AMCAS opens up in May – usually during the first week. From the end of May to the start of June, students can start applying. The submission deadline varies from school to school (usually between Oct. to Feb., but more specifically Nov/ Dec). It can take AMCAS up to 8 weeks to process and verify the information. You are much more likely to stand out the closer you submit your application to the end of May/ start of June since seats are limited and since most medical schools operate on a first-come-first-serve basis. Therefore, if you submit your application in the later months, you are less likely to be admitted than someone who applied earlier and secured a spot.
The primary AMCAS application has 9 sections for you to fill out:
1. Identifying Information
2. Schools Attended
3. Biographic Information
4. Course Work and Official Transcripts
5. Work/ Activities
6. Letters of Evaluation
7. Medical Schools
8. Personal Essay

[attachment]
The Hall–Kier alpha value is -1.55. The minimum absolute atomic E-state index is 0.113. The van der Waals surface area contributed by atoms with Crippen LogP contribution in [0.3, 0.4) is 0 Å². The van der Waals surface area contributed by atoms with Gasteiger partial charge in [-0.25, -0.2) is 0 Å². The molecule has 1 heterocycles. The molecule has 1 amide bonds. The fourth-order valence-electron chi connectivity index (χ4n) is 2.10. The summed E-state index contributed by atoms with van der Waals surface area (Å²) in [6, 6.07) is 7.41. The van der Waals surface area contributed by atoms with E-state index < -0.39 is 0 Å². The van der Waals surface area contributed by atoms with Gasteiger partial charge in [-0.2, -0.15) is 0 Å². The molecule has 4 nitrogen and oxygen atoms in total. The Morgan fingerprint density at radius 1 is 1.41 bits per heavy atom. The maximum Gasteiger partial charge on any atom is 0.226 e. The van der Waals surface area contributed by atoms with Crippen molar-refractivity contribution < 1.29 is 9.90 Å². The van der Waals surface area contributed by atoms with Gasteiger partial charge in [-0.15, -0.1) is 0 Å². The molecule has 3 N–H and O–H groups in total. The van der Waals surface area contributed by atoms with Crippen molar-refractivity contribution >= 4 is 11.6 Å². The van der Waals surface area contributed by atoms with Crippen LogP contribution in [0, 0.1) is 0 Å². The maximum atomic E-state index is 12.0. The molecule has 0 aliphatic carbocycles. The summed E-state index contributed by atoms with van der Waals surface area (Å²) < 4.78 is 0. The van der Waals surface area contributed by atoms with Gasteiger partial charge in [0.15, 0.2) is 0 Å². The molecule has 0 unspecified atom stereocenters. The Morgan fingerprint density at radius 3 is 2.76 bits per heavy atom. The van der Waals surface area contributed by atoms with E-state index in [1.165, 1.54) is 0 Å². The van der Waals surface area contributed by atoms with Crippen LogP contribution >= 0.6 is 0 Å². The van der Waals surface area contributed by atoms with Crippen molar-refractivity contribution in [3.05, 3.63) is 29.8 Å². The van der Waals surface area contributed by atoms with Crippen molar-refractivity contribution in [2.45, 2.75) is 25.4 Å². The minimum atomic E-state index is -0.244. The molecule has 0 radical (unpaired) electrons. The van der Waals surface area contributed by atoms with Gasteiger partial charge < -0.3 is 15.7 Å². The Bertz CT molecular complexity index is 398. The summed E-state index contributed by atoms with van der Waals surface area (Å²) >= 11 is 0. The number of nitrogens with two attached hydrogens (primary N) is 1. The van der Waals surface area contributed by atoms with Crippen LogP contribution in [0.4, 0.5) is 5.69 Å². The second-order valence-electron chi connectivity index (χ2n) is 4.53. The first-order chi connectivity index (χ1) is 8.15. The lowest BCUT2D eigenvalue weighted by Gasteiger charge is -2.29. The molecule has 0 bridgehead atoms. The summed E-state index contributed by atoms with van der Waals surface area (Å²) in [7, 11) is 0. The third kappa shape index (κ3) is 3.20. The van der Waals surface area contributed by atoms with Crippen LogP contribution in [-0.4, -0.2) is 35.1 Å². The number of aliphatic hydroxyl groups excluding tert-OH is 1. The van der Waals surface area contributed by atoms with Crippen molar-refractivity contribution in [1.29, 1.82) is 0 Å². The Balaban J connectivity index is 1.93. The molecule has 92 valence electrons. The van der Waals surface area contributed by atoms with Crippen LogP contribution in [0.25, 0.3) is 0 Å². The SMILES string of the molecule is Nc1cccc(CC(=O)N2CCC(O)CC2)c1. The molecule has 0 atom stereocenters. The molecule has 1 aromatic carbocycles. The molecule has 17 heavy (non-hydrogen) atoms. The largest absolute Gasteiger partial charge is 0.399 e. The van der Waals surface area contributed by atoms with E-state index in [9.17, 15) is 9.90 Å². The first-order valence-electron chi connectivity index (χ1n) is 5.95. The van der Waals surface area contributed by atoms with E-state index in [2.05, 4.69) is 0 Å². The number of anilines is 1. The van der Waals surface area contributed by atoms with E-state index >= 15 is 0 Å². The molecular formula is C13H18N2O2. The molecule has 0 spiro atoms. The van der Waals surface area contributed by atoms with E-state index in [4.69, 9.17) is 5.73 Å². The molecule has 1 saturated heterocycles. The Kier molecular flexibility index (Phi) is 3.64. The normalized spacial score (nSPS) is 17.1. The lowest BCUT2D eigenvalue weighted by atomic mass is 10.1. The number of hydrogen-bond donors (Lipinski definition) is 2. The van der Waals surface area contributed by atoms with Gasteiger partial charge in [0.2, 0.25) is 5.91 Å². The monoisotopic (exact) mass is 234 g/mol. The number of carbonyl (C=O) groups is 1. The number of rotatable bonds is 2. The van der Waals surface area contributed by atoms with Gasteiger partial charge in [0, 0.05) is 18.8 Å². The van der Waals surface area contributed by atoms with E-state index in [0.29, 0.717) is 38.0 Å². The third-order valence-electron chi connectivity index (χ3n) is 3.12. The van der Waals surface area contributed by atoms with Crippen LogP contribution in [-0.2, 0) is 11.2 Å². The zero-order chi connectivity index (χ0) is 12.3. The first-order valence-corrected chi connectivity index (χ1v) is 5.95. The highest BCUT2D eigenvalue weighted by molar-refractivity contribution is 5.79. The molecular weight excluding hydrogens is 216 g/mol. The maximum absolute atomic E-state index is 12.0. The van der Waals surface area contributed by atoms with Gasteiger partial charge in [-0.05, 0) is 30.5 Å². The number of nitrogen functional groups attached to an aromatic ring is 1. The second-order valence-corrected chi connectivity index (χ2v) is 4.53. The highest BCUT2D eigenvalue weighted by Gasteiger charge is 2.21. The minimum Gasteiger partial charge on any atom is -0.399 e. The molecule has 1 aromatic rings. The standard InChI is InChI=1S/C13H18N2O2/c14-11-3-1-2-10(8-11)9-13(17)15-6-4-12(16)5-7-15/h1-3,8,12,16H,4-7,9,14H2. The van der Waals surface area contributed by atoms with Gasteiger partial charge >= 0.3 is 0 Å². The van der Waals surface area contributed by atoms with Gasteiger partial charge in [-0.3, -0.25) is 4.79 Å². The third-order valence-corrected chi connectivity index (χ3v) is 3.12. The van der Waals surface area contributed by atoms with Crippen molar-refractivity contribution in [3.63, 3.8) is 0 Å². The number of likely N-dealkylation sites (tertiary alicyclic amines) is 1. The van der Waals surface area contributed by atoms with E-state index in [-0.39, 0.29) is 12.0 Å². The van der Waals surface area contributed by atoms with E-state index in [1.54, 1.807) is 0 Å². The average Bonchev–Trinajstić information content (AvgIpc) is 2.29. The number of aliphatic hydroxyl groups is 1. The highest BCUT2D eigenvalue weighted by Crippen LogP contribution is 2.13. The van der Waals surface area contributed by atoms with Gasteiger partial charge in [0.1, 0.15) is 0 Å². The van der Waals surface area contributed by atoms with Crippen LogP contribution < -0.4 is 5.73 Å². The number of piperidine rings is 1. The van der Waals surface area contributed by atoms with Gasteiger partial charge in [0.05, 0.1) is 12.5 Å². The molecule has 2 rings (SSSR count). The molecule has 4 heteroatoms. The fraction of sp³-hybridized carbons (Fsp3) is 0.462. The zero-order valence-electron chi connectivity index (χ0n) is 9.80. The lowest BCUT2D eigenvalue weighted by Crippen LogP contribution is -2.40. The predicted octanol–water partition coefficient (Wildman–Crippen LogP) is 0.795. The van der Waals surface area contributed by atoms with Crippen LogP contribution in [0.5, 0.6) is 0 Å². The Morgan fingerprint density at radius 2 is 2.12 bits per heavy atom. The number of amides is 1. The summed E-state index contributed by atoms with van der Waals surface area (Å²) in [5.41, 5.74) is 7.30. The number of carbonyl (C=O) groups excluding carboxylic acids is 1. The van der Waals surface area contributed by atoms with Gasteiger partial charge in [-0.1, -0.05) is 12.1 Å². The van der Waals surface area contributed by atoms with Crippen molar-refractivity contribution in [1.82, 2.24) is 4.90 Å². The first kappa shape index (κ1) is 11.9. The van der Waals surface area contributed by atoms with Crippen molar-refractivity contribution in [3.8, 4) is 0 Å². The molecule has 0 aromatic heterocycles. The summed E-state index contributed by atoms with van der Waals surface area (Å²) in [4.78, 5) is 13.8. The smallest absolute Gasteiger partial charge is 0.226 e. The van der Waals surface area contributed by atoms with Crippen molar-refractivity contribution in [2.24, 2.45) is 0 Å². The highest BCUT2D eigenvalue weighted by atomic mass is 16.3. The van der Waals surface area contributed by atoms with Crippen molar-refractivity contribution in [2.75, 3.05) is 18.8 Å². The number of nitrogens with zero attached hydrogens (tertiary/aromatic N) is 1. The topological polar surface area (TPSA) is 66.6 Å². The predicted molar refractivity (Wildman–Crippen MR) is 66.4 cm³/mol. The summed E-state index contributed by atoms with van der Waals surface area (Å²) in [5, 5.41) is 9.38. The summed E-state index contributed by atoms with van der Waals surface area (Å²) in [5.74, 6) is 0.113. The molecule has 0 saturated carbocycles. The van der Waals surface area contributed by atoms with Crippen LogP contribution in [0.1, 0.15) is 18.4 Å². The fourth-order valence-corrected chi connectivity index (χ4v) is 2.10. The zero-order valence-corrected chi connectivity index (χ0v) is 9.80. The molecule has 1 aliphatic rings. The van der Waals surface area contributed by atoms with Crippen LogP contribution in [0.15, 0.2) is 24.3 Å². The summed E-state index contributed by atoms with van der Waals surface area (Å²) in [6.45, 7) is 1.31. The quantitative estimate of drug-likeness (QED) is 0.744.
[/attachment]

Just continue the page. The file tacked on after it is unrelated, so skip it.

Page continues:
9. Standardized Test
In this first section, AMCAS will ask you for five things:
Your legal name, your preferred name, any alternate names that may appear on your identification, I.D. numbers from any college you have been to, and your birth date and sex.
This section includes:
- Where you went to high school and when you graduated
- Any college you have been enrolled in (even if you didn’t finish)
- College transcripts
- If you’ve ever enrolled in college previously
- Institutional action – if you’ve ever run into any problems requiring disciplinary action, that is something you will need to mention
This section includes:
- Preferred Address
- Permanent Address
- Alternate Contact
- Legal Residence
- Self Identification